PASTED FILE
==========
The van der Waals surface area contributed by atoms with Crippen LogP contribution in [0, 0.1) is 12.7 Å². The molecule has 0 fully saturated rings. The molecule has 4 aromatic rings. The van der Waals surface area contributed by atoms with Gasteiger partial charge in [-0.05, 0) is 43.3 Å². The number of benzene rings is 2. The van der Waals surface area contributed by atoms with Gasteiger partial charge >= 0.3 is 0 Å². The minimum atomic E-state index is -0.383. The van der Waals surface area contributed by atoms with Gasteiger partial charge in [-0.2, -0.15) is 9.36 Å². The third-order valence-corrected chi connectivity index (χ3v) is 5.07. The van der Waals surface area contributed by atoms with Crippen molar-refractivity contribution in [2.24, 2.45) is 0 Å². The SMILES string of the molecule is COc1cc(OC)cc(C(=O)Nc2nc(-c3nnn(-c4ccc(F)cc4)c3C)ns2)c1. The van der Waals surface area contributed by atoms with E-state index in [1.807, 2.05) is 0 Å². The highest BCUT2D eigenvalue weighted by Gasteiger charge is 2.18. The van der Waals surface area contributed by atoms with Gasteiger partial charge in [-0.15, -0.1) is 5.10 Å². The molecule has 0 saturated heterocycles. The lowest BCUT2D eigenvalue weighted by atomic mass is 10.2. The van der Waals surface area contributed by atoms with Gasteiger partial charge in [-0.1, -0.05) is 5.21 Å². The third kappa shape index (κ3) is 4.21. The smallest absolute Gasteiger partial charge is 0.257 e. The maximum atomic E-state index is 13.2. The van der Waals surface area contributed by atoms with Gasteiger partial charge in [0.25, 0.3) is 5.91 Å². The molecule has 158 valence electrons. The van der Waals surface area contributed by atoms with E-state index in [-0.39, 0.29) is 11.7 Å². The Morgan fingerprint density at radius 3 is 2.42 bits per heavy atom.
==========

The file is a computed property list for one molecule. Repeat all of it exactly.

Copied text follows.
The van der Waals surface area contributed by atoms with Crippen LogP contribution in [0, 0.1) is 12.7 Å². The molecule has 0 fully saturated rings. The molecule has 4 aromatic rings. The van der Waals surface area contributed by atoms with Gasteiger partial charge in [-0.05, 0) is 43.3 Å². The number of benzene rings is 2. The van der Waals surface area contributed by atoms with Gasteiger partial charge >= 0.3 is 0 Å². The minimum atomic E-state index is -0.383. The van der Waals surface area contributed by atoms with Gasteiger partial charge in [-0.2, -0.15) is 9.36 Å². The third-order valence-corrected chi connectivity index (χ3v) is 5.07. The van der Waals surface area contributed by atoms with Crippen molar-refractivity contribution in [2.24, 2.45) is 0 Å². The SMILES string of the molecule is COc1cc(OC)cc(C(=O)Nc2nc(-c3nnn(-c4ccc(F)cc4)c3C)ns2)c1. The van der Waals surface area contributed by atoms with E-state index in [1.807, 2.05) is 0 Å². The highest BCUT2D eigenvalue weighted by Gasteiger charge is 2.18. The van der Waals surface area contributed by atoms with Gasteiger partial charge in [-0.15, -0.1) is 5.10 Å². The molecule has 0 saturated heterocycles. The lowest BCUT2D eigenvalue weighted by atomic mass is 10.2. The van der Waals surface area contributed by atoms with Gasteiger partial charge in [-0.1, -0.05) is 5.21 Å². The third kappa shape index (κ3) is 4.21. The smallest absolute Gasteiger partial charge is 0.257 e. The maximum atomic E-state index is 13.2. The van der Waals surface area contributed by atoms with Gasteiger partial charge in [0.25, 0.3) is 5.91 Å². The molecule has 158 valence electrons. The van der Waals surface area contributed by atoms with E-state index in [-0.39, 0.29) is 11.7 Å². The Morgan fingerprint density at radius 3 is 2.42 bits per heavy atom.